As with the functioning of food chains in the natural milieu, the waste and by-products generated by an activity can become a resource for another activity. Companies can reuse their production residue themselves (steam, by-products, exhaust gases, wastewater, waste, etc.) or transfer it to local authorities or even individuals, thereby optimising their processes. The image and status of waste and by-products are progressively changing as they will eventually represent a large part of the raw materials used in industrial processes. Consequently, they will become a significant commercial opportunity, given the increase in raw material prices in the long term. Sharing the requirements between economic stakeholders is also a way to envisage the rationalisation of economic circuits and eventually the reduction in the consumption of resources, waste and pollution.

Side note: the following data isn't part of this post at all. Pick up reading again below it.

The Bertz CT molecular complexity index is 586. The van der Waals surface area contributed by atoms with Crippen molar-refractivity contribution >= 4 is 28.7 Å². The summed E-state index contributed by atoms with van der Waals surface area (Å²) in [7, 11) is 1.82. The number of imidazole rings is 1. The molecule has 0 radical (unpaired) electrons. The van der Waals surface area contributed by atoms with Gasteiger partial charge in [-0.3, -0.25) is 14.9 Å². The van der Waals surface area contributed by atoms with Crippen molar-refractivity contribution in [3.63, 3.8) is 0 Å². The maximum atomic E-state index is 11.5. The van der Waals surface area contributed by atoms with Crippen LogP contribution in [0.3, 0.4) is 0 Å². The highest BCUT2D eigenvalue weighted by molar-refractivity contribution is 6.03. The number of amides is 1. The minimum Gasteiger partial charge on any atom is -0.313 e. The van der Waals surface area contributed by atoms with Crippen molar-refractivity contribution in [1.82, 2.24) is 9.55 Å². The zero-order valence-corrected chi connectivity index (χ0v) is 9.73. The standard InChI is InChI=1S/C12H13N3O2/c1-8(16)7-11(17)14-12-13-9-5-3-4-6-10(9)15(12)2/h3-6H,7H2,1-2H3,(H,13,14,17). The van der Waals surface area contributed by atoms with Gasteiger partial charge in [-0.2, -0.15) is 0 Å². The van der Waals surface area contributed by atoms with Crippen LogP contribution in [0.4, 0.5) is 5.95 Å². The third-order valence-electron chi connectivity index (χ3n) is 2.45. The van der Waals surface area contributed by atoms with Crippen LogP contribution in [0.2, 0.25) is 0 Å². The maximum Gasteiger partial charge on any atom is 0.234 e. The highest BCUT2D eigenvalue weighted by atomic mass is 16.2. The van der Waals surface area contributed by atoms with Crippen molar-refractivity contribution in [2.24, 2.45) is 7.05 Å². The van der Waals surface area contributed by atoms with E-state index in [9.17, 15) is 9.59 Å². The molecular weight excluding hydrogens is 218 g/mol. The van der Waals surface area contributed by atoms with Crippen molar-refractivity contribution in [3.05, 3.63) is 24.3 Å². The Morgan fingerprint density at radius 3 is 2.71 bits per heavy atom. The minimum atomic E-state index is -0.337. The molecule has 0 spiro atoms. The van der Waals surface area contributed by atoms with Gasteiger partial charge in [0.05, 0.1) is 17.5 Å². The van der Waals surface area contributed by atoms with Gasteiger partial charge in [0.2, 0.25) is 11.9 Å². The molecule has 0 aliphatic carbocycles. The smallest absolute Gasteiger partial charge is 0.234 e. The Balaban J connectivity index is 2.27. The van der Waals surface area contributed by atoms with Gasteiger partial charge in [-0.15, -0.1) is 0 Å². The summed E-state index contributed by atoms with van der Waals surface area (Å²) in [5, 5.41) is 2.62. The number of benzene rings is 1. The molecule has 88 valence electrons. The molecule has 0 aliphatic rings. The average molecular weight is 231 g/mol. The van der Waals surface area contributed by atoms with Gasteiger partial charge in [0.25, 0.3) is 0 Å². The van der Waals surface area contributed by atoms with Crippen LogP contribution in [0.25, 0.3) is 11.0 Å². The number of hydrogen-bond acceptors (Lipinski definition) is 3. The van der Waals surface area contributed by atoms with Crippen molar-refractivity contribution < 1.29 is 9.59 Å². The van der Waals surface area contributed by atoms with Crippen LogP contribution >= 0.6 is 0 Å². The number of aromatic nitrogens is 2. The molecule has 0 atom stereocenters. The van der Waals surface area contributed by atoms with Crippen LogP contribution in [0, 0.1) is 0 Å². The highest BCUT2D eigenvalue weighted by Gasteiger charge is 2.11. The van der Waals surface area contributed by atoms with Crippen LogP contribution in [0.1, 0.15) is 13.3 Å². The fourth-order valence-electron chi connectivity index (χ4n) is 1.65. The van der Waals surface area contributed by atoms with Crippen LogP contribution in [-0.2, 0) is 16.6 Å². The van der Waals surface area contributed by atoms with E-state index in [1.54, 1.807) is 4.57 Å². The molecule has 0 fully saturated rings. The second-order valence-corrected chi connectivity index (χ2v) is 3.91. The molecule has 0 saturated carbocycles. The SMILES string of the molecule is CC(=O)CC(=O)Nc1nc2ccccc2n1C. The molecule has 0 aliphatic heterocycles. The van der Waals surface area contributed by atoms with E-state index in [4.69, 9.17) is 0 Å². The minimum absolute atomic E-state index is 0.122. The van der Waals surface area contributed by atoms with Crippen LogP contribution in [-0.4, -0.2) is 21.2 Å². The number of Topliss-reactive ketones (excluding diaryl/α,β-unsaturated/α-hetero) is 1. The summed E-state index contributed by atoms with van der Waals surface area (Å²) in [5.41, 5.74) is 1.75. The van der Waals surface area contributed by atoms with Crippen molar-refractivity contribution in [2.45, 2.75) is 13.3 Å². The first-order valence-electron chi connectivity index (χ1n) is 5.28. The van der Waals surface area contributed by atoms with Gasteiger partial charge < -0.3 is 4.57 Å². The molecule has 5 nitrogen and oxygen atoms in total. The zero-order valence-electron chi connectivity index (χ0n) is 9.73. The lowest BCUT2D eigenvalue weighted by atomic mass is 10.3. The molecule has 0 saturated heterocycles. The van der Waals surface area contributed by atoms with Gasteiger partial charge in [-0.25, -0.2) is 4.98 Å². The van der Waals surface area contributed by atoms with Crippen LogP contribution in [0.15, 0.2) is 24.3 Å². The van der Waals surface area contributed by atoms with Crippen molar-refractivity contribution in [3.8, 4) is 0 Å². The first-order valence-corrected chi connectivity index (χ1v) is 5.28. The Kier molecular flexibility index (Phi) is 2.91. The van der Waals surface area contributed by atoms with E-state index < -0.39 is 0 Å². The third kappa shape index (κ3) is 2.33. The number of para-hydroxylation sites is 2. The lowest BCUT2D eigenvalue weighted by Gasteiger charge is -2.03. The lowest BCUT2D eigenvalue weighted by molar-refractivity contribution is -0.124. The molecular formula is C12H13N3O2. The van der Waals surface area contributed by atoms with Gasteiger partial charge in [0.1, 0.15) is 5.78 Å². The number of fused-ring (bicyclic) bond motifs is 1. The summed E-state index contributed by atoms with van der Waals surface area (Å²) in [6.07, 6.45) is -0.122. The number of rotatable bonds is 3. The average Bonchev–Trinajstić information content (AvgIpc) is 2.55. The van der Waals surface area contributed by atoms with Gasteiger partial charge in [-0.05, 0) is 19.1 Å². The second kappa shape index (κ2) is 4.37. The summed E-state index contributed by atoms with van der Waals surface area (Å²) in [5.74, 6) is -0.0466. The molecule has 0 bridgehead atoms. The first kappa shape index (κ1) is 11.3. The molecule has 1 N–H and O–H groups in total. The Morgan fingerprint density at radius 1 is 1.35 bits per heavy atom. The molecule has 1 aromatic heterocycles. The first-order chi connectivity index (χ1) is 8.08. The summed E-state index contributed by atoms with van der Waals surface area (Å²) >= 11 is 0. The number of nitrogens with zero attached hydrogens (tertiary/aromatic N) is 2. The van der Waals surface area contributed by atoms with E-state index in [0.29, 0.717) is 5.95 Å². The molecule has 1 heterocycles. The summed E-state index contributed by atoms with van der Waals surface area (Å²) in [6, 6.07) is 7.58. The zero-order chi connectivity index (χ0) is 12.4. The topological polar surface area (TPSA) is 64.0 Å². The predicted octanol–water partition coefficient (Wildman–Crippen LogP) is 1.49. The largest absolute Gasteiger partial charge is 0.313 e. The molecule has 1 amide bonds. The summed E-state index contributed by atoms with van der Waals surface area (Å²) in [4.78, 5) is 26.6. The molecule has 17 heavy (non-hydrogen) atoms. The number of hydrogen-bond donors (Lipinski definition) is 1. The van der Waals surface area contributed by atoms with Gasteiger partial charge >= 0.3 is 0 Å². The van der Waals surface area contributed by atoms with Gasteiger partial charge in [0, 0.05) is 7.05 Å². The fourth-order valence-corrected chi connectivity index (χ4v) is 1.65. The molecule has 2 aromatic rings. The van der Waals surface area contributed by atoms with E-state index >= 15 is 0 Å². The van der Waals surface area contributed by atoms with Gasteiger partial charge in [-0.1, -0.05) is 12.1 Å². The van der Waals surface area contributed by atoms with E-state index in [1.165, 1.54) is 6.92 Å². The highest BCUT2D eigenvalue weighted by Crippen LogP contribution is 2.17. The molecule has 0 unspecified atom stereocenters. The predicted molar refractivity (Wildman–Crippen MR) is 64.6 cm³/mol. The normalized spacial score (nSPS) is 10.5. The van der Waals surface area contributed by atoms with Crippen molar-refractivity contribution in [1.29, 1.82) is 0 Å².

An operational strategy

Nowadays, it is clearly in the businesses’ best interest to optimise the management of their production flows. For public stakeholders, one of the main ideas is to strive for short economic cycles, seeking to control material and energy flows on the scale of a territory, sector, urban area, industrial parks, etc. The analysis of the incoming and outgoing flows of all these industrial sub-systems will highlight potential synergies and also reveal development opportunities.

A cooperative approach

In concrete terms, the implementation of eco-industrial synergies can relate to:

  • the recovery / exchange of industrial flows (industrial wastewater, waste and by-products, etc.);
  • the pooling of business services (collective waste management, stormwater collection and reuse, transport, etc.);